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County examines energy reduction

Ray County recently applied for a $7,299 grant, the first step in possibly reducing its cost to heat and cool county buildings.
EPM, a Fulton, Mo., company that designs and manufactures computerized temperature control systems, assisted county commissioners in applying for a 2009 Kansas City Power & Light grant. If approved, the KCP&L Custom Rebate Retrofit Program grant could help reduce the cost of an EPM system at the Thomas F. Eagleton Civic Center.
EPM sales representative Bill Truit said that Eagleton, a senior-citizens facility, is served by five “residential split systems.” In its application for the KCP&L grant, EPM estimates that, with the current heating-and-cooling equipment, its control system could save the county 30 percent in electric consumption, 12 percent in electric demand and 35 percent in natural-gas usage.
Under KCP&L’s retrofit program, the utility would grant Ray County a rebate on any energy saved as a result of installing an EPM system. That would mean that if the computerized program reduces energy costs at Eagleton by $1,000 a year, KCP&L would deduct that amount from the county’s bills.
Rebates for the project could total up to $7,299, the maximum grant that KCP&L awards.
“It’s up to KCP&L to decide (size of a grant) based on the savings they can project,” Truit said.
The county has applied for a grant, but has yet to commit to any contract with EPM, Commissioners Mike Twyman and Allen Dale said.
“He came in and approached us about it and we sent him out to the Eagleton Center to see what he could do out there,” Twyman said. “Then we sent him out to the historical museum to see what he can do, but what we’re really interested in is the courthouse.”
The grant application for the Eagleton Center could be the first in a series of KCP&L applications for Ray County. The commission has already completed a 2010 grant application for the Ray County Historical Society & Museum building that will be submitted after Jan. 1.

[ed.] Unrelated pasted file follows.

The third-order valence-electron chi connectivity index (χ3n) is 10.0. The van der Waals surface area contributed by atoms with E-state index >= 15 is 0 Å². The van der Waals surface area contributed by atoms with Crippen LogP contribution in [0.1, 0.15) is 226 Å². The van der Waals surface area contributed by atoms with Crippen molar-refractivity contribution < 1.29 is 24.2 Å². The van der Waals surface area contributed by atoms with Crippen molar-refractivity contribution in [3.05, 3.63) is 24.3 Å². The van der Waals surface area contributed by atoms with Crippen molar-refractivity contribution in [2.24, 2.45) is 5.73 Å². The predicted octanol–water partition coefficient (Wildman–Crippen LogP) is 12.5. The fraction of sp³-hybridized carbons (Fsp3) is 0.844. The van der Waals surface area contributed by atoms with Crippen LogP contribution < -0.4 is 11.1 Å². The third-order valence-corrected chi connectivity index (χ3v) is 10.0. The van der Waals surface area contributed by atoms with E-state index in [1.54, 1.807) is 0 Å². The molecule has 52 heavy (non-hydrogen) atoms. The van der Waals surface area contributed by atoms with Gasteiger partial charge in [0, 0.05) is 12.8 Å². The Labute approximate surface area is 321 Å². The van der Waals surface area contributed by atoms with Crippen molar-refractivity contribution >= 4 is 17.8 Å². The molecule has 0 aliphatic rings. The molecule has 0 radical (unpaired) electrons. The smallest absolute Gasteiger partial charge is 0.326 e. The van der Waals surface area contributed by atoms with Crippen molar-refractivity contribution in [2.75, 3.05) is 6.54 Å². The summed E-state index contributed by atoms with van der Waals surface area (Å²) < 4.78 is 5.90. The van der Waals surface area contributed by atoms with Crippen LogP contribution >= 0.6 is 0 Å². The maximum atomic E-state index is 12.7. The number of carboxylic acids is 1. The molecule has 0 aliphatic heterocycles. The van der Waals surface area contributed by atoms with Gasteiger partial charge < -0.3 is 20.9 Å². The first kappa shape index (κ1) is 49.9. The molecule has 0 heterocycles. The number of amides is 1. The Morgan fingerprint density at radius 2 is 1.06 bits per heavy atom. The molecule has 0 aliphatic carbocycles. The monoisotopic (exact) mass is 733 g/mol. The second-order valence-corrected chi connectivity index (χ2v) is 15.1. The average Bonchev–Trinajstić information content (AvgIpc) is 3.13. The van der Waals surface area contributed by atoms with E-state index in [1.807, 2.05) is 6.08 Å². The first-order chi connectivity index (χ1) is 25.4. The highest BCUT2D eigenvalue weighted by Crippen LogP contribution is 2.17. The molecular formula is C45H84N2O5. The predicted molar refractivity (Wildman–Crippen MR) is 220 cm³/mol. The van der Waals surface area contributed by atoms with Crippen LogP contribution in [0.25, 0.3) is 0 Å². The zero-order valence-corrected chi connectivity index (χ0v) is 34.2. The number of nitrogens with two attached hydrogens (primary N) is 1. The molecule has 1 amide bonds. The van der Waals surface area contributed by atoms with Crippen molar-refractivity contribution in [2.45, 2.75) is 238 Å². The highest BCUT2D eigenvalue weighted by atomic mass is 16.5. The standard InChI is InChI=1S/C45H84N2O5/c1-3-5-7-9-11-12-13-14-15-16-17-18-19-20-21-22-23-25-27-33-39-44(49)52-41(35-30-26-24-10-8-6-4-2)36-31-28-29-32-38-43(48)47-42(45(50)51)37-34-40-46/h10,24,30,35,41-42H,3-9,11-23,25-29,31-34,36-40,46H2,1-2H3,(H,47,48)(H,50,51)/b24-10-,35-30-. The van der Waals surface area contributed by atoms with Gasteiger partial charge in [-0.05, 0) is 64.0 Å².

The historical building is heated by a double boiler system, Truit said, that is inefficient in much the same way as the county courthouse’s heating system.
“If they can get some decent (grant) money out of KCP&L, the system should pay off really nicely,” said Truit.
Twyman said that the two buildings, located next to each other at the Ray County Fairgrounds, could be controlled by a linked EPM system.
The company previously installed computerized control systems for Richmond’s high school and middle school. Michael Minnick, head custodian at the high school, demonstrated how EPM’s system works and the commissioners were impressed.
“You talk about high tech, that’s high tech,” Dale said.
The district, closed for the Christmas break, was unavailable to comment on the extent of savings resulting from the EPM systems.
EPM (www.epmctc.com) has also talked to the city of Richmond about installing systems, Truit said. In addition to Richmond schools, the company has installed computerized controls for school districts such as Ozark, Reeds Spring, Rolla and Russell County, for William Woods University and for Missouri Department of Transportation complexes in Hannibal and, most recently, in St. Joseph.
The company describes its computerized controls as being more efficient and precise than “one size fits all” direct digital control systems, which are in many buildings.
Once installed, the computerized temperature control system “would change the equipment operating protocol to increase comfort, provide proper weighted averaging temperature control and reduce utility cost to the lowest possible level consistent with comfort, health and safety,” according to EPM literature.
Truit said the company doesn’t promise savings it can’t produce.
“We’re a small company out of Fulton, Mo. and we like working with small customers, and we don’t like making mistakes,” Truit said. EPM’s savings estimates are based on “hard numbers,” he said, from actual utility bills.
“We don’t try to honey coat anything,” he said. “If the systems won’t pay for themselves in utility costs, then you probably don’t need one.”

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